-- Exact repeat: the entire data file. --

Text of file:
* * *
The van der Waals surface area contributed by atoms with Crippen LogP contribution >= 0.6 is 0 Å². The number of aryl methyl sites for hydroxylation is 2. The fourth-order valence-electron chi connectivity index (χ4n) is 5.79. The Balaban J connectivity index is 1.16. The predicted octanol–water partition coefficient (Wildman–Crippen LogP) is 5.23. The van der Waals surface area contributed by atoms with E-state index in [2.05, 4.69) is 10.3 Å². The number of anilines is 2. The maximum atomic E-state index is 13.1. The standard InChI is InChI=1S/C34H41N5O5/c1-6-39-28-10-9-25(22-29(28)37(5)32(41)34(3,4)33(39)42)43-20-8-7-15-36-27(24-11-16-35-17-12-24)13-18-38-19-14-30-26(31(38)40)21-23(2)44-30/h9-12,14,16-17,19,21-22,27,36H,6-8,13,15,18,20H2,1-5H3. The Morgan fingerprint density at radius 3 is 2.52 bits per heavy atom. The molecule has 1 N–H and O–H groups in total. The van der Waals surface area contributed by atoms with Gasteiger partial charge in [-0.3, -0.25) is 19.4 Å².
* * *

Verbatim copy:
The van der Waals surface area contributed by atoms with Crippen LogP contribution >= 0.6 is 0 Å². The number of aryl methyl sites for hydroxylation is 2. The fourth-order valence-electron chi connectivity index (χ4n) is 5.79. The Balaban J connectivity index is 1.16. The predicted octanol–water partition coefficient (Wildman–Crippen LogP) is 5.23. The van der Waals surface area contributed by atoms with E-state index in [2.05, 4.69) is 10.3 Å². The number of anilines is 2. The maximum atomic E-state index is 13.1. The standard InChI is InChI=1S/C34H41N5O5/c1-6-39-28-10-9-25(22-29(28)37(5)32(41)34(3,4)33(39)42)43-20-8-7-15-36-27(24-11-16-35-17-12-24)13-18-38-19-14-30-26(31(38)40)21-23(2)44-30/h9-12,14,16-17,19,21-22,27,36H,6-8,13,15,18,20H2,1-5H3. The Morgan fingerprint density at radius 3 is 2.52 bits per heavy atom. The molecule has 1 N–H and O–H groups in total. The van der Waals surface area contributed by atoms with Gasteiger partial charge in [-0.3, -0.25) is 19.4 Å².